Gail, northern California said...

Sadly, there may come a time when no one receives a beautifully handwritten love letter to cherish forever.

Susan said...

Teaching seems to evolve greatly over time. Your story about using slate and chalk, then moving to paper and pencil is fascinating to me. A teacher and friend of mine taught children aged 4-5-6 for 30 years. She made sure each child could read when they left her class. When "whole language" took over the reading curriculum she retired. Your plans to share a meal with friends tomorrow are well organized. Everything should be great as long as the weather permits.

Debby said...

My grand daughter belongs to a group in the library: 1000 books before age five. The idea is that if a child is read to, they naturally become readers. From my own experience, I think that children who read a great deal naturally become good spellers, recognizing when a word looks wrong or right.

My struggle was always penmanship. I have a nice hand, but according to the dictates of Palmer, my writing lacked the required slant. The teacher spent a lot of time trying to teach me to turn the paper, or to twist my hand a bit. At 12, I decided that what mattered was whether my writing was legible. I decided it was, and quit worrying about the slant.

Your 'white rabbit, white rabbit' always charms me.

Anonymous said...

In the 50's in the infant school, things were still very tied to England - we saluted the flag each morning, and at assemblies recited "I love my country. I salute her flag. I honour her Queen. I promise to obey her laws." We even had Maypole events - a nightmare for the teacher's I'd think., with all that weaving in and out.
There were lots of English themed dress up days ie 'Pioneers Day'.,Commonwealth Day - hooped petticoats etc.
I think now parents struggle to get an outfit arranged for their child for Book Week. No-one has the time they say,.
Also in this era we compare the Australian culture of those days with now, and acknowledge our Aboriginal people 'past, present and emerging', which wasn't done then. Our readers were the Dick, Dora, Nip and Fluff series.
We were intrigued with our older siblings games of knuckle-bones, hopscotch and marbles and most of us walked to and from school. The school drop-off points seem to be a congested nightmare now. - Pam, Sth Aust.

Anonymous said...

...also I loved the way the teachers beautifully decorated the blackboards then - drawing flowers and fairies in coloured chalks.-Pam.

Red said...

Your statement that children learn in spite of school has been in my head for a long time. I think many little kids know how to read before they get to school. We're not half as smart as we think we are!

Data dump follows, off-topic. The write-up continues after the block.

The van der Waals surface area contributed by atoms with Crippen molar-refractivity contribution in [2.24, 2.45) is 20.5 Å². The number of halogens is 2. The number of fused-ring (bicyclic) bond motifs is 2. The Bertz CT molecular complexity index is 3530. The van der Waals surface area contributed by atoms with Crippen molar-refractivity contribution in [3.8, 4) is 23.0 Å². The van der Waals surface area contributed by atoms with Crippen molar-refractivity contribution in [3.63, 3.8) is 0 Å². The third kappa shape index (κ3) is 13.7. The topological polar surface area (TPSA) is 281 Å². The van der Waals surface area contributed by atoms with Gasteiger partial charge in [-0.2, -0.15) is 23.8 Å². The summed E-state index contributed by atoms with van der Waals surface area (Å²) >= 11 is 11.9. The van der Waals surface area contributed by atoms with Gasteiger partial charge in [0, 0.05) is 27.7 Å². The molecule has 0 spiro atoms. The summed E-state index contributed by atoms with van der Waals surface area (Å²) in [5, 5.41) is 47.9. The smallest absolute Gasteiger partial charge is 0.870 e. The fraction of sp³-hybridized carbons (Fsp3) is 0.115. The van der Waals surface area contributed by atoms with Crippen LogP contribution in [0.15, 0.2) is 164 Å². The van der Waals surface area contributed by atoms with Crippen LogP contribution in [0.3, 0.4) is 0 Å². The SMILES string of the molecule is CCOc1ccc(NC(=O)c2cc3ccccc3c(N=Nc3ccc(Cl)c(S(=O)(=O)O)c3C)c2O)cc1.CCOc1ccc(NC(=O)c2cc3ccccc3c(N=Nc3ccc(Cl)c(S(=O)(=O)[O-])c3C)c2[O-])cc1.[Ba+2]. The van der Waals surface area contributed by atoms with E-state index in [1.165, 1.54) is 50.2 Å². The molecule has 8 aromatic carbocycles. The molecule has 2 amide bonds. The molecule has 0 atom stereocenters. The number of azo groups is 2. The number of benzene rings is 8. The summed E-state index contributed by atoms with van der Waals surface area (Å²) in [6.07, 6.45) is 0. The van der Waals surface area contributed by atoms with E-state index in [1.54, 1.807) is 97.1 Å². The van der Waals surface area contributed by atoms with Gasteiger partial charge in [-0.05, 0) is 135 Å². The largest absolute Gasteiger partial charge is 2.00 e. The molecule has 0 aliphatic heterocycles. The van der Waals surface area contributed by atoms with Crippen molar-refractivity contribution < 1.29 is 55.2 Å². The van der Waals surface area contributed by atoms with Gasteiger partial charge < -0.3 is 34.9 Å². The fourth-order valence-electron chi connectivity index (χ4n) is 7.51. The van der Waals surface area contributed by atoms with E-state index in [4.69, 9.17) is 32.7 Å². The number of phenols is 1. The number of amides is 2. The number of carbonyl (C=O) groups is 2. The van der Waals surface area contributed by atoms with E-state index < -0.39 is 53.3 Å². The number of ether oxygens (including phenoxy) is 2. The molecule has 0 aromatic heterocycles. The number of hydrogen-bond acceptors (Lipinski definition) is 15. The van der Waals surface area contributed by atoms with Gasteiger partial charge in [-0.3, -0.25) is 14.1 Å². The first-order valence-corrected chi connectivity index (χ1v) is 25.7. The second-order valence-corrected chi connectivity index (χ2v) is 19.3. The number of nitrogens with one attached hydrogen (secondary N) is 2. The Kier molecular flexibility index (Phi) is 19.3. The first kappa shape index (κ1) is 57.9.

Cro Magnon said...

As soon as possible after midnight, without uttering another word, I always say White Rabbit twice. Lady M also gets a dig in the ribs, and is made to say it too. She still talks to me!

Librarian said...

Sorry to hear you had a bad night. I hope the day went well and your friends were able to make the journey without problems.

Much of what was done in schools during the 1960s and 70s was experimental; certainly always well meant but not always well received.

Jules said...

I always say my main concern with school is that Lily is happy. If she learns something as well, then that is a bonus :)
Enjoy your visit. X

Derek Faulkner said...

I first went to school in 1952 when I was five. I can't recall if we used slates and chalk or not.
I do know that that first morning I was left in the playground by my mother and by the time she got back home I was already there, screaming that I didn't want to go back. I was given a smack and dragged back to the school again.

Crafty Green Poet said...

Ever since we had our pet rabbit, we say "white rabbit, white rabbit, white rabbit".

Your story about your first day at school sounds very similar to that of a friend of mine who also walked out at lunchtime!

Your lime tart sounds delicious, hope you have a nice meal with your friends

Gerry Snape said...

I hope that they arrived safe and sound from Grange days for me also started in Belfast with a slate and chalk...made more difficult as I was left handed...but slap across my knuckles changed that albeit not before my mother reported the teacher!!
I hope you get some good nights as sleeplessness and pain are very hard to take Love G.

The Weaver of Grass said...

Tasker that is one rhyme I can well do without thanks!

Some lovely stories about starting school here - thank you for sharing.